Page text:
Teddy Katz, an MA student at the University of Haifa, could not have imagined the controversy his dissertation on "The Exodus of the Arabs from Villages at the Southern Foothills of the Carmel in 1948" would cause, especially after it was approved by Haifa's department of Middle Eastern history.
Reports in the Israeli press fanned the controversy, and former members of the Israeli army's Alexandroni Brigade sued Mr Katz for "fabricating" quotes from their reports of the events that took place in Tantura in 1948.
After re-reading the work, members of an internal committee set up by the university agreed that he had fabricated quotes. He subsequently recanted some of his statements.
"I feel as if I killed 230 people in Tantura. I feel helpless since the people from 1948 - both Jews and Arabs - are all dead," Mr Katz said after responding point by point to the internal committee's report.
The final decision over his dissertation will be made by a university council in October, and the case will be heard in the supreme court in November.
Mr Katz claims that established professors at the university are pro-government and that research work that shows massacres is not well received.
"Of the 144 quotes in the section on Tantura, (only) three were inexact. The committee didn't say: 'The work is not exact - fix it.' The aim of the committee was to prove that justice was with the Alexandroni Brigade."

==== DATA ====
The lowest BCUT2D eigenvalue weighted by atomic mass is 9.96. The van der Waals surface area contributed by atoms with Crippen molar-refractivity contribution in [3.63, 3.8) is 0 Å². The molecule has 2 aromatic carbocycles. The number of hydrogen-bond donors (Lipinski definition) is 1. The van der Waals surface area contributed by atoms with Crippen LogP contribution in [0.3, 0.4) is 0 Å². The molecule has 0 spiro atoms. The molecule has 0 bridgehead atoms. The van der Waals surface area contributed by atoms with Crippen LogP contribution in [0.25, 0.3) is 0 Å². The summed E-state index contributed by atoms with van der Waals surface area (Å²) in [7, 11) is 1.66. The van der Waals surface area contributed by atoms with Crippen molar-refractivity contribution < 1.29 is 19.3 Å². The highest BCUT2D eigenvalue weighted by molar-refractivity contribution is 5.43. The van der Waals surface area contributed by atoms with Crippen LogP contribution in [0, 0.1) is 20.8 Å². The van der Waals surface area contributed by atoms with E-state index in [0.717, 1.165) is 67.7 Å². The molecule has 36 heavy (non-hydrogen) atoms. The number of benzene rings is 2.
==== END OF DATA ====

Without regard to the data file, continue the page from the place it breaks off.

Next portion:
Avner Giladi, chair of the department of Middle Eastern history will give his opinion at the October meeting. He said: "The whole affair is connected with political views of many involved in academia. The (internal) committee does not deny the fact that something wrong went on in Tantura.
"There are methodological problems where summaries are presented as quotations, but there is no real dispute between the content of the interviews and the paraphrases brought by Mr Katz. The thesis reflects accurately the spirit of the interviews.
"If the committee cannot categorically say that there was intended falsification, all the rest is open to academic debate," Professor Giladi said.
On the night of 22-23 May 1948, a week after the declaration of the state of Israel, the Palestinian coastal village of Tantura was attacked and occupied by units from the Third Battalion of the Israeli army's Alexandroni Brigade.
The village lay within the area assigned to the Jewish state by the UN's partition resolution. Teddy Katz's research, based on eyewitness accounts from both sides, suggested that as many as 150 Tantura villagers, mostly unarmed young men, had been shot after the village surrendered. The village itself was later depopulated and destroyed.